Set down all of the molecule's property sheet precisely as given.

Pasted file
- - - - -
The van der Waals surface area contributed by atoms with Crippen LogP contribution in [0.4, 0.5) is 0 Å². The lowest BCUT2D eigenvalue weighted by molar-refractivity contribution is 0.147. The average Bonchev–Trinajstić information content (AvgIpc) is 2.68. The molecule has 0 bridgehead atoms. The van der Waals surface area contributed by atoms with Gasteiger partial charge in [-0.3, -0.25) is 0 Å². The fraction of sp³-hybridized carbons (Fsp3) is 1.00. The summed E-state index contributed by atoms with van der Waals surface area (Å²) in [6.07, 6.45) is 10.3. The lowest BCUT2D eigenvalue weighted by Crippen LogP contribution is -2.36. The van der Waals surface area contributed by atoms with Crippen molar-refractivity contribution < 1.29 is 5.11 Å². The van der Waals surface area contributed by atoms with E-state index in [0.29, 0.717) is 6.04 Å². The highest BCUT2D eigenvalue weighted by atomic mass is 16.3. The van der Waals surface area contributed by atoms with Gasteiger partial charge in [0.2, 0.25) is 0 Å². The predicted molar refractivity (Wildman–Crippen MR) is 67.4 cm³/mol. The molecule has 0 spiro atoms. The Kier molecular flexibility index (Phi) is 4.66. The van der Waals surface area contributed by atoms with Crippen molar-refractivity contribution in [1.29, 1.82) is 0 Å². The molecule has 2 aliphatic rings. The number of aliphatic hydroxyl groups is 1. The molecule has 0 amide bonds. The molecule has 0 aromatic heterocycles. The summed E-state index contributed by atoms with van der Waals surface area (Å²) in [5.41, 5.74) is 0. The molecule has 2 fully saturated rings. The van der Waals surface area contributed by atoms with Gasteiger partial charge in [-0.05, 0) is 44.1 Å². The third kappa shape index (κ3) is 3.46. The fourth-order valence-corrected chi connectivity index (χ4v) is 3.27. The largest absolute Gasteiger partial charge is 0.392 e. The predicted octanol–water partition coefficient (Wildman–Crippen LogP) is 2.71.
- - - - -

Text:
The van der Waals surface area contributed by atoms with Crippen LogP contribution in [0.4, 0.5) is 0 Å². The lowest BCUT2D eigenvalue weighted by molar-refractivity contribution is 0.147. The average Bonchev–Trinajstić information content (AvgIpc) is 2.68. The molecule has 0 bridgehead atoms. The van der Waals surface area contributed by atoms with Gasteiger partial charge in [-0.3, -0.25) is 0 Å². The fraction of sp³-hybridized carbons (Fsp3) is 1.00. The summed E-state index contributed by atoms with van der Waals surface area (Å²) in [6.07, 6.45) is 10.3. The lowest BCUT2D eigenvalue weighted by Crippen LogP contribution is -2.36. The van der Waals surface area contributed by atoms with Crippen molar-refractivity contribution < 1.29 is 5.11 Å². The van der Waals surface area contributed by atoms with E-state index in [0.29, 0.717) is 6.04 Å². The highest BCUT2D eigenvalue weighted by atomic mass is 16.3. The van der Waals surface area contributed by atoms with Gasteiger partial charge in [0.2, 0.25) is 0 Å². The predicted molar refractivity (Wildman–Crippen MR) is 67.4 cm³/mol. The molecule has 0 spiro atoms. The Kier molecular flexibility index (Phi) is 4.66. The van der Waals surface area contributed by atoms with Crippen molar-refractivity contribution in [1.29, 1.82) is 0 Å². The molecule has 2 aliphatic rings. The number of aliphatic hydroxyl groups is 1. The molecule has 0 amide bonds. The molecule has 0 aromatic heterocycles. The summed E-state index contributed by atoms with van der Waals surface area (Å²) in [5.41, 5.74) is 0. The molecule has 2 fully saturated rings. The van der Waals surface area contributed by atoms with Gasteiger partial charge in [-0.05, 0) is 44.1 Å². The third kappa shape index (κ3) is 3.46. The fourth-order valence-corrected chi connectivity index (χ4v) is 3.27. The largest absolute Gasteiger partial charge is 0.392 e. The predicted octanol–water partition coefficient (Wildman–Crippen LogP) is 2.71.